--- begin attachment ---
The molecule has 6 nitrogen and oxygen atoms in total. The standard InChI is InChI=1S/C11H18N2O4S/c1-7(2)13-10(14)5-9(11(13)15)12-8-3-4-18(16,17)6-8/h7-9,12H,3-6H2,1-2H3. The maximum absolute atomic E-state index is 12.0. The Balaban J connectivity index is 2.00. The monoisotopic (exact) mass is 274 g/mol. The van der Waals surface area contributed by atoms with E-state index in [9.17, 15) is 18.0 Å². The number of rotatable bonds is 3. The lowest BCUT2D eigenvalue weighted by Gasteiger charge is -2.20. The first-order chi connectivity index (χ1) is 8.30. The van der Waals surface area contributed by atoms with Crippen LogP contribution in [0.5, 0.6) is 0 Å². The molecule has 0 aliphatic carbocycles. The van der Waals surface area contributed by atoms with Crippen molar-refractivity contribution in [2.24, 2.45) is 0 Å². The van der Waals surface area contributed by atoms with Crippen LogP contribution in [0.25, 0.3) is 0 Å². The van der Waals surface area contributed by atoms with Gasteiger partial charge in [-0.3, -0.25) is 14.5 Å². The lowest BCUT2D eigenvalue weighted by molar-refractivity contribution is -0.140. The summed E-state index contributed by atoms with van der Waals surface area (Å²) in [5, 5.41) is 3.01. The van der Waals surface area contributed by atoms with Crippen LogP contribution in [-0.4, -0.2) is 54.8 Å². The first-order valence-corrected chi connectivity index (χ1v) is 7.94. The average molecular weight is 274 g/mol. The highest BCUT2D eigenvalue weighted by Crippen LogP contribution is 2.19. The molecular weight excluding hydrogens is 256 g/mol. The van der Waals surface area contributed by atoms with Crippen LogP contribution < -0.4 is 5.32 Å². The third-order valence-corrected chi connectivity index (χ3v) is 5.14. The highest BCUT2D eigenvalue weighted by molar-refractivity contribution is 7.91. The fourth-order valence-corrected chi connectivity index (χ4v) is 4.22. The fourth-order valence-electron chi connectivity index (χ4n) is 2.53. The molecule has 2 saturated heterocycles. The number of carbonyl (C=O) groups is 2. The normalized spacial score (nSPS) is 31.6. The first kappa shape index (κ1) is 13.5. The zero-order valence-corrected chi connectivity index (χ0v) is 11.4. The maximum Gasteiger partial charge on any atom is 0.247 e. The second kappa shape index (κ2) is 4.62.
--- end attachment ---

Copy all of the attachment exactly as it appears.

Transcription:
The molecule has 6 nitrogen and oxygen atoms in total. The standard InChI is InChI=1S/C11H18N2O4S/c1-7(2)13-10(14)5-9(11(13)15)12-8-3-4-18(16,17)6-8/h7-9,12H,3-6H2,1-2H3. The maximum absolute atomic E-state index is 12.0. The Balaban J connectivity index is 2.00. The monoisotopic (exact) mass is 274 g/mol. The van der Waals surface area contributed by atoms with E-state index in [9.17, 15) is 18.0 Å². The number of rotatable bonds is 3. The lowest BCUT2D eigenvalue weighted by Gasteiger charge is -2.20. The first-order chi connectivity index (χ1) is 8.30. The van der Waals surface area contributed by atoms with Crippen LogP contribution in [0.5, 0.6) is 0 Å². The molecule has 0 aliphatic carbocycles. The van der Waals surface area contributed by atoms with Crippen molar-refractivity contribution in [2.24, 2.45) is 0 Å². The van der Waals surface area contributed by atoms with Crippen LogP contribution in [0.25, 0.3) is 0 Å². The van der Waals surface area contributed by atoms with Gasteiger partial charge in [-0.3, -0.25) is 14.5 Å². The lowest BCUT2D eigenvalue weighted by molar-refractivity contribution is -0.140. The summed E-state index contributed by atoms with van der Waals surface area (Å²) in [5, 5.41) is 3.01. The van der Waals surface area contributed by atoms with Crippen LogP contribution in [-0.4, -0.2) is 54.8 Å². The first-order valence-corrected chi connectivity index (χ1v) is 7.94. The average molecular weight is 274 g/mol. The highest BCUT2D eigenvalue weighted by Crippen LogP contribution is 2.19. The molecular weight excluding hydrogens is 256 g/mol. The van der Waals surface area contributed by atoms with Crippen LogP contribution < -0.4 is 5.32 Å². The third-order valence-corrected chi connectivity index (χ3v) is 5.14. The highest BCUT2D eigenvalue weighted by molar-refractivity contribution is 7.91. The fourth-order valence-corrected chi connectivity index (χ4v) is 4.22. The fourth-order valence-electron chi connectivity index (χ4n) is 2.53. The molecule has 2 saturated heterocycles. The number of carbonyl (C=O) groups is 2. The normalized spacial score (nSPS) is 31.6. The first kappa shape index (κ1) is 13.5. The zero-order valence-corrected chi connectivity index (χ0v) is 11.4. The maximum Gasteiger partial charge on any atom is 0.247 e. The second kappa shape index (κ2) is 4.62.